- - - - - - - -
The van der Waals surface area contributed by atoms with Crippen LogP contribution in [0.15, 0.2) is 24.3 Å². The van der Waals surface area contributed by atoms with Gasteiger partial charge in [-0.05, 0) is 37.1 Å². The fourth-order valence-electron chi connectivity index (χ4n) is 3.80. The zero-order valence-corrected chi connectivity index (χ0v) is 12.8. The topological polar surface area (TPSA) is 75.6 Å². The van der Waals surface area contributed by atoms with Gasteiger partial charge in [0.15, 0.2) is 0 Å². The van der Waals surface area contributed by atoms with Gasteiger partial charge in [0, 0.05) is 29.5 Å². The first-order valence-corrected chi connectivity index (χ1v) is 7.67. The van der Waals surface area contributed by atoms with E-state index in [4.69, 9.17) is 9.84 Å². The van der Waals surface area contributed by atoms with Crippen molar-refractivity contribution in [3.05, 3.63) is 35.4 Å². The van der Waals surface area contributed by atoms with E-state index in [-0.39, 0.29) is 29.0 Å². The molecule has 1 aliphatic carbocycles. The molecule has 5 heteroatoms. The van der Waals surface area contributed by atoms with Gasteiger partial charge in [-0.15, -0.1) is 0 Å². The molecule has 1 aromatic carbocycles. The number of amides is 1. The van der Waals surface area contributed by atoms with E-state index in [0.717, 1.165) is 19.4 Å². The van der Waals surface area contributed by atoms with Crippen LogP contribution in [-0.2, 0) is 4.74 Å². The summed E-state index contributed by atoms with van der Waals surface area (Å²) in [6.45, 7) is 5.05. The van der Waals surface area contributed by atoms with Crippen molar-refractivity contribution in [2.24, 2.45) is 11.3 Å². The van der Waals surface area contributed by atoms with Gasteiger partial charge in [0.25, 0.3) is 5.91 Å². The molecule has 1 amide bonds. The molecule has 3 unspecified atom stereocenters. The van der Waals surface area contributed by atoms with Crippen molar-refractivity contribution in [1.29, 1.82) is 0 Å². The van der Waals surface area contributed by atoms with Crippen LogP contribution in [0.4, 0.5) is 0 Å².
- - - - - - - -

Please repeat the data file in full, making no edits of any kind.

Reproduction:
The van der Waals surface area contributed by atoms with Crippen LogP contribution in [0.15, 0.2) is 24.3 Å². The van der Waals surface area contributed by atoms with Gasteiger partial charge in [-0.05, 0) is 37.1 Å². The fourth-order valence-electron chi connectivity index (χ4n) is 3.80. The zero-order valence-corrected chi connectivity index (χ0v) is 12.8. The topological polar surface area (TPSA) is 75.6 Å². The van der Waals surface area contributed by atoms with Gasteiger partial charge in [0.15, 0.2) is 0 Å². The van der Waals surface area contributed by atoms with Gasteiger partial charge in [0, 0.05) is 29.5 Å². The first-order valence-corrected chi connectivity index (χ1v) is 7.67. The van der Waals surface area contributed by atoms with E-state index in [4.69, 9.17) is 9.84 Å². The van der Waals surface area contributed by atoms with Crippen molar-refractivity contribution in [3.05, 3.63) is 35.4 Å². The van der Waals surface area contributed by atoms with E-state index in [-0.39, 0.29) is 29.0 Å². The molecule has 1 aliphatic carbocycles. The molecule has 5 heteroatoms. The van der Waals surface area contributed by atoms with Gasteiger partial charge in [-0.15, -0.1) is 0 Å². The molecule has 1 aromatic carbocycles. The number of amides is 1. The van der Waals surface area contributed by atoms with E-state index in [0.717, 1.165) is 19.4 Å². The van der Waals surface area contributed by atoms with Crippen LogP contribution in [-0.2, 0) is 4.74 Å². The summed E-state index contributed by atoms with van der Waals surface area (Å²) in [6.45, 7) is 5.05. The van der Waals surface area contributed by atoms with Crippen molar-refractivity contribution in [2.24, 2.45) is 11.3 Å². The van der Waals surface area contributed by atoms with Gasteiger partial charge in [0.25, 0.3) is 5.91 Å². The molecule has 1 amide bonds. The molecule has 3 unspecified atom stereocenters. The van der Waals surface area contributed by atoms with Crippen molar-refractivity contribution in [1.29, 1.82) is 0 Å². The van der Waals surface area contributed by atoms with Crippen LogP contribution in [0.4, 0.5) is 0 Å².